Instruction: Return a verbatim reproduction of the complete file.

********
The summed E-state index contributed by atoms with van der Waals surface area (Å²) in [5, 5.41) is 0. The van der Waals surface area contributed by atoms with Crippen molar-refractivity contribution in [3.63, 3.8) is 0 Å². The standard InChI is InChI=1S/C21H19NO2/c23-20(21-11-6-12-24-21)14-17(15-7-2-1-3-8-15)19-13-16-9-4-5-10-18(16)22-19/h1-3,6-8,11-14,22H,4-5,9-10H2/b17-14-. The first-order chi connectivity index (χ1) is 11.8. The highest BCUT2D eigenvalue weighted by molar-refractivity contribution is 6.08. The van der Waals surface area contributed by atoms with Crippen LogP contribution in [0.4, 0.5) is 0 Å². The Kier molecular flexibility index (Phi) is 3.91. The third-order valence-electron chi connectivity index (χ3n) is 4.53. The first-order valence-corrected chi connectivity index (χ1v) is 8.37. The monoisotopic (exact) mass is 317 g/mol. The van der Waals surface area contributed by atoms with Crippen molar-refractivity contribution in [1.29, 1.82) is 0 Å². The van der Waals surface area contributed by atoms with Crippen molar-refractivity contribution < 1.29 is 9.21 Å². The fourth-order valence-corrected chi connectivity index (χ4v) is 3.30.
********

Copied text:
The summed E-state index contributed by atoms with van der Waals surface area (Å²) in [5, 5.41) is 0. The van der Waals surface area contributed by atoms with Crippen molar-refractivity contribution in [3.63, 3.8) is 0 Å². The standard InChI is InChI=1S/C21H19NO2/c23-20(21-11-6-12-24-21)14-17(15-7-2-1-3-8-15)19-13-16-9-4-5-10-18(16)22-19/h1-3,6-8,11-14,22H,4-5,9-10H2/b17-14-. The first-order chi connectivity index (χ1) is 11.8. The highest BCUT2D eigenvalue weighted by molar-refractivity contribution is 6.08. The van der Waals surface area contributed by atoms with Crippen LogP contribution in [0.4, 0.5) is 0 Å². The Kier molecular flexibility index (Phi) is 3.91. The third-order valence-electron chi connectivity index (χ3n) is 4.53. The first-order valence-corrected chi connectivity index (χ1v) is 8.37. The monoisotopic (exact) mass is 317 g/mol. The van der Waals surface area contributed by atoms with Crippen molar-refractivity contribution in [1.29, 1.82) is 0 Å². The van der Waals surface area contributed by atoms with Crippen molar-refractivity contribution < 1.29 is 9.21 Å². The fourth-order valence-corrected chi connectivity index (χ4v) is 3.30.